My spirit was grieved heavily the other day by depression. I grappled to understand why I was feeling disconnected from God, and I felt very peculiar. When I started to generate ideas for this article, I wasn’t quite sure where my thoughts would take me. Should I write about suffering and examine Bible verses from Hebrews? Or should I try to address the myriad of Biblical characters who have all been subjected to feelings of despair?
It seemed to be that I was trying to make a connection between human suffering and mental illness. Or was I trying to understand how some Christian leaders view depression as a consequence of unconfessed sin?
You see, I’ve struggled with depression and anxiety for many years. Admittedly, my conditions are relatively manageable. I hold down a full-time job and take care of my family. I have never been so inclined to abuse drugs, although I used to binge drink. Sometimes I drink too much coffee- I do this to help restrict my calories (I have struggled with anorexia and bulimia). Other than that, I manage well without prescription medications. I don’t wish to take psychotropic drugs. Not only have I experienced a plethora of unsettling side effects, but I just lost faith in antidepressants. Even the few that seemed to temporarily lift my mood, gave me inauthentic happiness. “Happiness” that was manufactured by man, corporate entities.
Just as I’m certain that events and images from our lives are captured and stored in our psyche, I also believe that any of those “screenshots” from our sin and disobedience can manifest in a dream. They manifest to the believer, perhaps, if that part of yourself hasn’t been fully surrendered to God.
Not in every situation, but on this particular day, over the course of several hours of personal reflection, I came to realize what I hadn’t surrendered. Does this occurrence alone lead me to believe that all depression comes from unconfessed sin? The Bible directs us towards examples of people who sinned, were separated by God, they didn’t seek his restoration, and thus, were alone to fend for themselves. Had they confessed their sins (which some of them did confess), they would have known the power of His grace. It’s something we all can experience!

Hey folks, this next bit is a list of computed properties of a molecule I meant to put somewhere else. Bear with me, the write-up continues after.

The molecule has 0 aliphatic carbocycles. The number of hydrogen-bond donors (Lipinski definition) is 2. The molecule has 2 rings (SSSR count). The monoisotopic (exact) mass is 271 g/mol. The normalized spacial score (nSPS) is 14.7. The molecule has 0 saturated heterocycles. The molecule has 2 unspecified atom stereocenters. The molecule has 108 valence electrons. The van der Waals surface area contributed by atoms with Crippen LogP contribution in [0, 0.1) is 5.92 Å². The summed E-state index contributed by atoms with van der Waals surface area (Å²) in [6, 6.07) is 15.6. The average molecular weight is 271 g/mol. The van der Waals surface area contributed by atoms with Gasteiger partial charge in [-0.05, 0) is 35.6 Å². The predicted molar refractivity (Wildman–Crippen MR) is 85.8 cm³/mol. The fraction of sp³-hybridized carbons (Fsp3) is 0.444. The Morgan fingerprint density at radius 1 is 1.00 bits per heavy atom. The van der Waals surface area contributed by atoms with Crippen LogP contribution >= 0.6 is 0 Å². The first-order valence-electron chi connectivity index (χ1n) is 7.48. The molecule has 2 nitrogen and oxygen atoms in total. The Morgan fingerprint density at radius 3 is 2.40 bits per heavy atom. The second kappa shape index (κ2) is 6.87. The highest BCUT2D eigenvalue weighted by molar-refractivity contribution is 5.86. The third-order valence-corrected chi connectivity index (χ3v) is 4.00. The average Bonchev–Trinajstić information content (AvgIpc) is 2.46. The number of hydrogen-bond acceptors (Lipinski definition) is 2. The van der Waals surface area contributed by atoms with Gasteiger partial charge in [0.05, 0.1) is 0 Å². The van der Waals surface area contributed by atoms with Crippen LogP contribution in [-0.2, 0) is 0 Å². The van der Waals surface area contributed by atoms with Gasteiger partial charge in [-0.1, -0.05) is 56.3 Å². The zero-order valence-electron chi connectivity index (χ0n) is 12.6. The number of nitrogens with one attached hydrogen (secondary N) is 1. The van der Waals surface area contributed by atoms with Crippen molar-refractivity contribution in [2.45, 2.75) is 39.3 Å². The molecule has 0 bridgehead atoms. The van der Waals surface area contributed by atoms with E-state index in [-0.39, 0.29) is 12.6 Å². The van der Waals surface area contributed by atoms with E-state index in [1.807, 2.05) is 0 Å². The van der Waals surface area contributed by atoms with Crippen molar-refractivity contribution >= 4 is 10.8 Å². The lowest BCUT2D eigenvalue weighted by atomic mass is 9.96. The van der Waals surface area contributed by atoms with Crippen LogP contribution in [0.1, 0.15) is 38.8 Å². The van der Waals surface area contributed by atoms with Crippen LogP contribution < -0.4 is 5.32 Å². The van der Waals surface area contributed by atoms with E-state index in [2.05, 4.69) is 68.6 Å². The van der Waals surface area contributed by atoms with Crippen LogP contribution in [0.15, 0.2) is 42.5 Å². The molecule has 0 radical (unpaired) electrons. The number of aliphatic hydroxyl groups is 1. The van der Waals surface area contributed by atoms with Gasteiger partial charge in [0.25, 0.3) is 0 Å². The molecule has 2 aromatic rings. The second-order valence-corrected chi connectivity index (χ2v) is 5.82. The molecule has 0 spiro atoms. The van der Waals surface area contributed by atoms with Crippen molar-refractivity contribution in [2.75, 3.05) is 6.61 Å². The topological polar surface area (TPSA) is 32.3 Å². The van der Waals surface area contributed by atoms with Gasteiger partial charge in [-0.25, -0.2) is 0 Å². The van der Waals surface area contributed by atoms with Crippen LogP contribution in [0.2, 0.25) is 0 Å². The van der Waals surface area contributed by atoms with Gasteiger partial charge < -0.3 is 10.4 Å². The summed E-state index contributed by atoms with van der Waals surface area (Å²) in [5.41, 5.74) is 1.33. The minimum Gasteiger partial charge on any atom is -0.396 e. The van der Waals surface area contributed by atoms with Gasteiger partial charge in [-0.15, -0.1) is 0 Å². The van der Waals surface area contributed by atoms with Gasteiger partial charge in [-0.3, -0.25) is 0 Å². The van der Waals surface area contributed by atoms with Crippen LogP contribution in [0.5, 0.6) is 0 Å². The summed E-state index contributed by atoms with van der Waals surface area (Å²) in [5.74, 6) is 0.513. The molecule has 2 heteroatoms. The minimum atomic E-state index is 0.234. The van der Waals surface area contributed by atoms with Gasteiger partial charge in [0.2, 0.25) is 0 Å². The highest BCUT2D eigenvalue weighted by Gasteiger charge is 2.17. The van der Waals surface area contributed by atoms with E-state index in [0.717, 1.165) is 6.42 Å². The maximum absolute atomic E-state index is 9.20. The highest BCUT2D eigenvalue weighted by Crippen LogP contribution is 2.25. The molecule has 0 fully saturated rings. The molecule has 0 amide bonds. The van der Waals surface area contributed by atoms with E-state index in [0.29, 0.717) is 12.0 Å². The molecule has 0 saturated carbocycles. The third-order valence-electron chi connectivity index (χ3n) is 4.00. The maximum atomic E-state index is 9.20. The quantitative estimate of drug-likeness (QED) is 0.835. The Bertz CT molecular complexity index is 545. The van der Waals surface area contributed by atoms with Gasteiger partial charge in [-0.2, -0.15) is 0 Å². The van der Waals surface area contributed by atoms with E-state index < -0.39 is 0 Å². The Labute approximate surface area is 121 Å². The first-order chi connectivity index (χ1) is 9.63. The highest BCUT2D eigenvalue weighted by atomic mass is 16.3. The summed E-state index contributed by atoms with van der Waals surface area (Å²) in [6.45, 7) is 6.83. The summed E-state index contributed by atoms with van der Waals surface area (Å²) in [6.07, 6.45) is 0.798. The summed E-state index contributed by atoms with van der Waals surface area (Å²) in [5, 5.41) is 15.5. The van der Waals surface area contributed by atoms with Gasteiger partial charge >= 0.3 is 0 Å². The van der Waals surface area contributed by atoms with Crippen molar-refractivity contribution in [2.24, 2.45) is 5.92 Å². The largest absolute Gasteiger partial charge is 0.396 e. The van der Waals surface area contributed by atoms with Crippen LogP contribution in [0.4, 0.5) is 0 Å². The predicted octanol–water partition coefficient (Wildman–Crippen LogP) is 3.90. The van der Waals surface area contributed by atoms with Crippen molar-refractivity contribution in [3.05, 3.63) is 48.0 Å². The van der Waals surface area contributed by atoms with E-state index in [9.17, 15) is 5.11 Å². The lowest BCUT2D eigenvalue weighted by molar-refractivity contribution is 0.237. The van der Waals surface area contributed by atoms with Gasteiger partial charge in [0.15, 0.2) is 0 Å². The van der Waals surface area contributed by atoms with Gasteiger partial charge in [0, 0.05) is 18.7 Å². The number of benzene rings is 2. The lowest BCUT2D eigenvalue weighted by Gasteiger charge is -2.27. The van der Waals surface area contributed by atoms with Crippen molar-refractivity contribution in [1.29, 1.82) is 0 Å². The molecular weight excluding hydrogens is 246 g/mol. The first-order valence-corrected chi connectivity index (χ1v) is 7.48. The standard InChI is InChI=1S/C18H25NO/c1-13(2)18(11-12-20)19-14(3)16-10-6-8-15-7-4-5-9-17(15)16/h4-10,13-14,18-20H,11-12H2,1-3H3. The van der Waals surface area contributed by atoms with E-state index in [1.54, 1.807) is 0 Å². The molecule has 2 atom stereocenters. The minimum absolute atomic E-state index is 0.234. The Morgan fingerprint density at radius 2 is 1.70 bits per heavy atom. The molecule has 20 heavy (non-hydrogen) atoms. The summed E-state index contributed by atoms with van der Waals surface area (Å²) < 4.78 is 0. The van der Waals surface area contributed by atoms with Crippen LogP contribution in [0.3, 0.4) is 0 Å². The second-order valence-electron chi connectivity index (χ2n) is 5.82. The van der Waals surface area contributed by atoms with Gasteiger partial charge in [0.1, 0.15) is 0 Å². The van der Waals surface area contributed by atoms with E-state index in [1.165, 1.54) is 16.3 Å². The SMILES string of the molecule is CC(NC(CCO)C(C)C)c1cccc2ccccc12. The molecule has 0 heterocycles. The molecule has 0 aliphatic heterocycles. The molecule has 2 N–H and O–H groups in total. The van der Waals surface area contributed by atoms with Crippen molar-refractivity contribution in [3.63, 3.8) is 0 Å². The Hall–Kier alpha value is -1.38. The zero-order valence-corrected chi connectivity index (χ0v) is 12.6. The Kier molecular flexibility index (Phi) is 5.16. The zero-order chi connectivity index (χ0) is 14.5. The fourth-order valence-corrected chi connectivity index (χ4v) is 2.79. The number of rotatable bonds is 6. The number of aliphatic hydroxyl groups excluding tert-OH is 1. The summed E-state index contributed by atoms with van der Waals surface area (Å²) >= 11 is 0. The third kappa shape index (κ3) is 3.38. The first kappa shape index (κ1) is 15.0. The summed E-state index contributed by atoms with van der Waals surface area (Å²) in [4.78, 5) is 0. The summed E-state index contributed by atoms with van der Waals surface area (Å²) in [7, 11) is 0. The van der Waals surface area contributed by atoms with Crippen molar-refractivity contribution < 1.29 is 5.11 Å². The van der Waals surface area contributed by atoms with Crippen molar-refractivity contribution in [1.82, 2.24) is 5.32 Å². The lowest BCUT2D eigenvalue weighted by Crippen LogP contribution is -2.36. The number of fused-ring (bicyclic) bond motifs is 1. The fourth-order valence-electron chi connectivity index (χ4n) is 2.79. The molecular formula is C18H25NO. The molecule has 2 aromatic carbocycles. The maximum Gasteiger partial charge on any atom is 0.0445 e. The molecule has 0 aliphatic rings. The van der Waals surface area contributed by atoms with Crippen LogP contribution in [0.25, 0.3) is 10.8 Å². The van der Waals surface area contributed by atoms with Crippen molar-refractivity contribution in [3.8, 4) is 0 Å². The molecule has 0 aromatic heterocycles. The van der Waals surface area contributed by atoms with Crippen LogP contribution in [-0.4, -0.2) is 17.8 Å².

In my own life, I can remember wanting to not carry on. I was 17 at the time. My beloved grandparents had passed away and I wasn’t prepared to face their death. In our family, we didn’t see death as a process, we didn’t explore grief, let alone talk about it. The way we observed death was immature. Some in my family turned to alcohol…instead of God. Nobody besides my grandparents seemed to know of God. Alcohol was the way to handle uncomfortable emotions. It was used to enliven bitter souls. In the end, those raw emotions were left untouched. Those emotions demanded more attention- Godly attention, but I turned away, just as many around me at the time did as well.
As I have stated before, I believe depression can be the result of spiritual attacks and physical vulnerability. There seems to be strong Biblical evidence pointing to unconfessed sin and disobedience too. Now when I feel depression creeps up on me, instead of turning away from God, I tune in and try to hear His wisdom on the matter.
In just the passage of a few days, I’ve gone from feeling heavily burdened and peculiar, to feeling content. I’m neither too elevated, nor too depressed. I wish I could feel this balanced all the time. But, I’m also glad that when I need to examine my heart, God cares enough to allow my heart to feel burdened.
My inspiration for this subject came from my dreams and personal reflection. Prompting by the Holy Spirit lead me to search for truth. One website I discovered for enlightenment is the Biblical Counseling Institute.